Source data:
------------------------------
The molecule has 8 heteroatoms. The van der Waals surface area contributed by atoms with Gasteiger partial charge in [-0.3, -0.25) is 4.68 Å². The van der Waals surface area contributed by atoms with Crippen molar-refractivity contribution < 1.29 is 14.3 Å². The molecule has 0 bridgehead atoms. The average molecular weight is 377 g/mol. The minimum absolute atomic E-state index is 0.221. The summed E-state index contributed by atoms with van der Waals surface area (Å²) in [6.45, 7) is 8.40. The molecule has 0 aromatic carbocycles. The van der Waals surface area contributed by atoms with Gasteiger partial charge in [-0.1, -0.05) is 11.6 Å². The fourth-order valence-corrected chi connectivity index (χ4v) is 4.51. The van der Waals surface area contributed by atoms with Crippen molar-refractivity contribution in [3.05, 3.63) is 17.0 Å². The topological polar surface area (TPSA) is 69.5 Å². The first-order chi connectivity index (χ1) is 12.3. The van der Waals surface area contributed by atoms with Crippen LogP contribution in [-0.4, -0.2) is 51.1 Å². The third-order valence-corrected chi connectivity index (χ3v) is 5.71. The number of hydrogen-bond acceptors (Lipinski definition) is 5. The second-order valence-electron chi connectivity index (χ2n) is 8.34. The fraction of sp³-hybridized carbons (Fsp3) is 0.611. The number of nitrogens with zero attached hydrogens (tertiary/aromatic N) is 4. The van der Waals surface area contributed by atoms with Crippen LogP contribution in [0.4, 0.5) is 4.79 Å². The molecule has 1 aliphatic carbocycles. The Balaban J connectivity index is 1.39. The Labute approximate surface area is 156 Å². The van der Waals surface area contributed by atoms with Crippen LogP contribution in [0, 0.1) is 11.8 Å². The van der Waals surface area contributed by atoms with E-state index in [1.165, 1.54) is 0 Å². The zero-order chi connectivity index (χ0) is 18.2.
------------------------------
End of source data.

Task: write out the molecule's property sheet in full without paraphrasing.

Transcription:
The molecule has 8 heteroatoms. The van der Waals surface area contributed by atoms with Gasteiger partial charge in [-0.3, -0.25) is 4.68 Å². The van der Waals surface area contributed by atoms with Crippen molar-refractivity contribution < 1.29 is 14.3 Å². The molecule has 0 bridgehead atoms. The average molecular weight is 377 g/mol. The minimum absolute atomic E-state index is 0.221. The summed E-state index contributed by atoms with van der Waals surface area (Å²) in [6.45, 7) is 8.40. The molecule has 0 aromatic carbocycles. The van der Waals surface area contributed by atoms with Gasteiger partial charge in [-0.1, -0.05) is 11.6 Å². The fourth-order valence-corrected chi connectivity index (χ4v) is 4.51. The van der Waals surface area contributed by atoms with Crippen molar-refractivity contribution in [3.05, 3.63) is 17.0 Å². The topological polar surface area (TPSA) is 69.5 Å². The first-order chi connectivity index (χ1) is 12.3. The van der Waals surface area contributed by atoms with Crippen LogP contribution in [-0.4, -0.2) is 51.1 Å². The third-order valence-corrected chi connectivity index (χ3v) is 5.71. The number of hydrogen-bond acceptors (Lipinski definition) is 5. The second-order valence-electron chi connectivity index (χ2n) is 8.34. The fraction of sp³-hybridized carbons (Fsp3) is 0.611. The number of nitrogens with zero attached hydrogens (tertiary/aromatic N) is 4. The van der Waals surface area contributed by atoms with Crippen LogP contribution in [0.4, 0.5) is 4.79 Å². The molecule has 1 aliphatic carbocycles. The Balaban J connectivity index is 1.39. The Labute approximate surface area is 156 Å². The van der Waals surface area contributed by atoms with Crippen LogP contribution in [0, 0.1) is 11.8 Å². The van der Waals surface area contributed by atoms with E-state index in [1.165, 1.54) is 0 Å². The zero-order chi connectivity index (χ0) is 18.2.